The Viney Agency


With an enduring passion to tell stories that challenge our perception of established truths, Philippa Langley is a screenwriter and producer who inaugurated and led the successful archaeological search to locate King Richard III’s grave in Leicester. Her 90 minute documentary, The King in the Car Park, about the search for King Richard, made with Channel Four and Darlow Smithson Productions, was aired on 4th February 2013 and commanded an audience of six million. Based on her Looking For Richard Project, it became the channel's highest rated specialist factual show in its thirty-year history. It won the 2013 Royal Television Society Award for Best History Programme and was nominated for a 2014 BAFTA in the category of TV: Specialist Factual.  Her screenplay on the life of King Richard, the most controversial monarch in British history, is based on contemporary source materials from the king's lifetime.

 Philippa is a TAPS writer and finalist in Channel Four’s Talent ‘Son of the Pitch’ competition and SWF’s Scriptmarket. She is also a BAFTA Rocliffe shortlisted writer and regular contributor to the Richard III Society’s Bulletin magazine. She was awarded the Richard III Society’s Robert Hamblin Award in 2012 and made an MBE in 2015 by H.M. The Queen at Buckingham Palace. Philippa Langley lives with her husband, John, and sons, Max and Raife, in Edinburgh.

Co-authored with Michael Jones, The King’s Grave – The Search for Richard III was published in 2013 by John Murray and is her first book. It has also been adapted into a major cinematic feature film by the award-winning team behind the 2013 hit, Philomena. The Lost King (Baby Cow Productions/BBC films/Pathé) is to be released in 2022, the ten-year anniversary of the king's discovery.

Philippa has also published the research behind her Looking For Richard Project in Finding Richard III: The Official Account of Research by the Retrieval and Reburial Project (2014).

For more information please visit


For more information on Philippa's remarkable new research initiative, The Missing Princes Project, please visit

PRAISE FOR The King's Grave

Philippa Langley has just written a compelling book with historian and friend Michael Jones . . . It is cleverly constructed: in alternate chapters she tells the story of her quest, while Michael details the life of Richard colourfully. It reads like an up-all-night thriller (Mail on Sunday)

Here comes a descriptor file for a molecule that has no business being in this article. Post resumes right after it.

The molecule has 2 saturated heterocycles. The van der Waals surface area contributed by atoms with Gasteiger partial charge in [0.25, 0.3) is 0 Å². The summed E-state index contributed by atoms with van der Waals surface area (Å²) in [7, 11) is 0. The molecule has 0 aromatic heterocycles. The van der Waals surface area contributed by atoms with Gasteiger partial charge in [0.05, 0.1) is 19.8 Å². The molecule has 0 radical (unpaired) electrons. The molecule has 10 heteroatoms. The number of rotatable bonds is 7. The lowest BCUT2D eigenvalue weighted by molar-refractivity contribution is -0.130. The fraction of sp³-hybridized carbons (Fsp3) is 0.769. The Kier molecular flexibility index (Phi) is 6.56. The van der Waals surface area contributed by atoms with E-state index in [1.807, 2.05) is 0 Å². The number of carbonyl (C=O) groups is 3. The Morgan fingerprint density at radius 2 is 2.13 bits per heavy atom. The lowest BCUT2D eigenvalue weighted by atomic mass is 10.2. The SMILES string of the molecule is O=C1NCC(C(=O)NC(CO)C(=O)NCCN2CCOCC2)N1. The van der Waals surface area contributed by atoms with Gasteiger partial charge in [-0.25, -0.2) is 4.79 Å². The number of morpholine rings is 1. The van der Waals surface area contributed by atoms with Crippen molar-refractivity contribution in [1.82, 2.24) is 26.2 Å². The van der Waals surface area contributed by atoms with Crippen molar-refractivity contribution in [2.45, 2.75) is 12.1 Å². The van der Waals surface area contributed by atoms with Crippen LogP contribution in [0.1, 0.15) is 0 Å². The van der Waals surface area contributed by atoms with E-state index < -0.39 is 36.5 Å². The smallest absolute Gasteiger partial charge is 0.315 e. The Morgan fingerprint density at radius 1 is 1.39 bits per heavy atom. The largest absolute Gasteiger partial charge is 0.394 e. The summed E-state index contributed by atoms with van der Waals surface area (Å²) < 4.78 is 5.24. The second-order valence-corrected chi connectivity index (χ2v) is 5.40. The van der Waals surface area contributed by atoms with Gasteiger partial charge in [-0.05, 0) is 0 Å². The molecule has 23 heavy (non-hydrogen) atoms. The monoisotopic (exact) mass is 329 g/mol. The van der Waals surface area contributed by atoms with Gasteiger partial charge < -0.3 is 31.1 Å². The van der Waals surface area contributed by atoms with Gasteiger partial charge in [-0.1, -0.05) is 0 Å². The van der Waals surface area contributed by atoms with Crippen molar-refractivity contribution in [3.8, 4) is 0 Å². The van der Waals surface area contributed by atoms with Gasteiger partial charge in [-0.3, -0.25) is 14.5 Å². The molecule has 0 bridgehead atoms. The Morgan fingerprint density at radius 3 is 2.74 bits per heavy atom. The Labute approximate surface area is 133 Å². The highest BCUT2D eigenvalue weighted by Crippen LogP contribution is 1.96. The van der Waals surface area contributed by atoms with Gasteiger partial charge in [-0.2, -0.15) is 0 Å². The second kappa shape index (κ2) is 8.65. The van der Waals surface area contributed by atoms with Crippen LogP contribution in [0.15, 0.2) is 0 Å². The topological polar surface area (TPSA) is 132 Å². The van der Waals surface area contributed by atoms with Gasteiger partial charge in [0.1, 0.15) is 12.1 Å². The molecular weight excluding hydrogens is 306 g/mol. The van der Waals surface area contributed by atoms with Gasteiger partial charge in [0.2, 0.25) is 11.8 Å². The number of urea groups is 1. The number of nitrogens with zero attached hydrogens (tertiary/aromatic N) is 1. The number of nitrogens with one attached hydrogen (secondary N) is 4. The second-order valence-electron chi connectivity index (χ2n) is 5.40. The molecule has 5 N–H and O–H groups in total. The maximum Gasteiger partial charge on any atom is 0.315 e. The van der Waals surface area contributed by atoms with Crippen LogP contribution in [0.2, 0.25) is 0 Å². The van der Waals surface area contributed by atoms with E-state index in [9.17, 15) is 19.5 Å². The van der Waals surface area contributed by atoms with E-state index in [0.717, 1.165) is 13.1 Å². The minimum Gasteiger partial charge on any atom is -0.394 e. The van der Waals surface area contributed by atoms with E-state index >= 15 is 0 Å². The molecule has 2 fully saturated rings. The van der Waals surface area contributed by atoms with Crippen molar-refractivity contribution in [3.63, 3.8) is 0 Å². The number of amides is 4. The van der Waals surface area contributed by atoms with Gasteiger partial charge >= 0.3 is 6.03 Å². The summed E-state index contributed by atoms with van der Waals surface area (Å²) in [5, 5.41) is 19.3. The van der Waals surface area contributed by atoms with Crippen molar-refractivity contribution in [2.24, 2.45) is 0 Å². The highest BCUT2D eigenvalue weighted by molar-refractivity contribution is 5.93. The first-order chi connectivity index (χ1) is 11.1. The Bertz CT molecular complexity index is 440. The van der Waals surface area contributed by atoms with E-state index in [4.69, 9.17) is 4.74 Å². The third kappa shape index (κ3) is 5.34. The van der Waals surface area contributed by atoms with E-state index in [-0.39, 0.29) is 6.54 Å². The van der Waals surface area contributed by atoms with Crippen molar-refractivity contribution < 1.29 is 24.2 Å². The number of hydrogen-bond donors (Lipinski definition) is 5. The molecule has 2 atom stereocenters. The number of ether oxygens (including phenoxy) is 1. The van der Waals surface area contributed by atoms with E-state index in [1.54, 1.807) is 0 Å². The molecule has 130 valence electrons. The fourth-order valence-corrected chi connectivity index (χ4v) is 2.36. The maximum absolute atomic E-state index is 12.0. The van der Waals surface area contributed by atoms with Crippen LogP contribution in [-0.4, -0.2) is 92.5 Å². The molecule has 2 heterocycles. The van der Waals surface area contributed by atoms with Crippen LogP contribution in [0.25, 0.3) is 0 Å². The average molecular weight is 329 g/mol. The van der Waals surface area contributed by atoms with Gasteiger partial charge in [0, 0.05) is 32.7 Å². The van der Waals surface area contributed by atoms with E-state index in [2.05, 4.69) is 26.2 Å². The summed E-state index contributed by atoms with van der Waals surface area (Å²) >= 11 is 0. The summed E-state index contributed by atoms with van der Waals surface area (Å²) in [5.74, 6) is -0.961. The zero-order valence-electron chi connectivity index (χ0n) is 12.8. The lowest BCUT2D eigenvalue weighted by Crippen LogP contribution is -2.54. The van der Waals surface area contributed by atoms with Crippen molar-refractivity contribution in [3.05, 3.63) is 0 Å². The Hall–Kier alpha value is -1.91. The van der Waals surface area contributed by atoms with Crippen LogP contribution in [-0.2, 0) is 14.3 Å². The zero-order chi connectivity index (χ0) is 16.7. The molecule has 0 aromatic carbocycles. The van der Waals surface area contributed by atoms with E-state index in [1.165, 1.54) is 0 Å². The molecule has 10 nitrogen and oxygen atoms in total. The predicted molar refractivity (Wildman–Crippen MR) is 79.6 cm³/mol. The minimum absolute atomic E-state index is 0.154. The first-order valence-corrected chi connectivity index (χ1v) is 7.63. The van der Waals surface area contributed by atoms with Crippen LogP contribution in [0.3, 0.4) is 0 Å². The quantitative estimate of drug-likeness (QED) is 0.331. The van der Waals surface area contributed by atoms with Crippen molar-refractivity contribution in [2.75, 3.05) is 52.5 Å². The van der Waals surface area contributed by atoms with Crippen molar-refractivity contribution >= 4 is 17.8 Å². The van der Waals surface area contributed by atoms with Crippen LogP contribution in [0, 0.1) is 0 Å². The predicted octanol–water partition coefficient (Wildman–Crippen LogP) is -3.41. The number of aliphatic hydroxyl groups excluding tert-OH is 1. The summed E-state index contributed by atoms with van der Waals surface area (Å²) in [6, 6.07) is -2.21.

This is the year that Richard III rose up from his unmarked grave in a Leicester car park, and this is the book that describes the painstaking quest for the king's body, and the battle that destroyed him. Philippa Langley pursued his remains, Michael Jones pursued his reputation and together they have written a book which explains and defines the battle where he died, the grave that was lost, and the legend that followed him. This book is about an important excavation indeed, of the body from a lost grave, and of a king from a long libel (Philippa Gregory)

The King's Grave . . . reveals the remarkable story of how the remains came to be unearthed. And the result is a compelling portrayal of one of this century's most important archaeological discoveries (BBC History Magazine)

History at its most fascinating (

A . . . page-turner (Current Archaeology)

Langley's invaluable contribution to the investigation is undisputed; she envisioned, facilitated and drove it for years. Her confidential, breathy, diary-style chapters recreate the immediacy of the dig for the reader . . . The Search for Richard III makes for compelling reading (TLS)

Jones's cogent and nuanced narrative provides the historical ballast to Langley's search (Guardian)

Interesting and engaging (Daily Express)

The King's Grave tells two remarkable stories in alternating chapters (Wall Street Journal)


The real life, death and remarkable discovery of history's most controversial monarch.

On 22 August 1485 Richard III was killed at Bosworth Field, the last king of England to die in battle. His victorious opponent, Henry Tudor (the future Henry VII), went on to found one of our most famous ruling dynasties. Richard's body was displayed in undignified fashion for two days in nearby Leicester and then hurriedly buried in the church of the Greyfriars. Fifty years later, at the time of the dissolution of the monasteries, the king's grave was lost - its contents believed to be emptied into the river Soar - and Richard III's reputation buried under a mound of Tudor propaganda. Its culmination was Shakespeare's compelling portrayal of a deformed and murderous villain, written over a hundred years after Richard's death.

Now - in an incredible find - Richard III's remains have been uncovered beneath a car park in Leicester. The King's Grave traces this remarkable journey. In alternate chapters, Philippa Langley, whose years of research and belief that she would find Richard in this exact spot inspired the project, reveals the inside story of the search for the king's grave, and historian Michael Jones tells of Richard's fifteenth-century life and death. The result is a compelling portrayal of one of our greatest archaeological discoveries, allowing a complete re-evaluation of our most controversial monarch - one that discards the distortions of later Tudor histories and puts the man firmly back into the context of his times.

BIBLIOGRAPHY: The Kings Grave: The Search for Richard III, (with Michael Jones) John Murray, 2013; St Martin's Press, USA, 2013.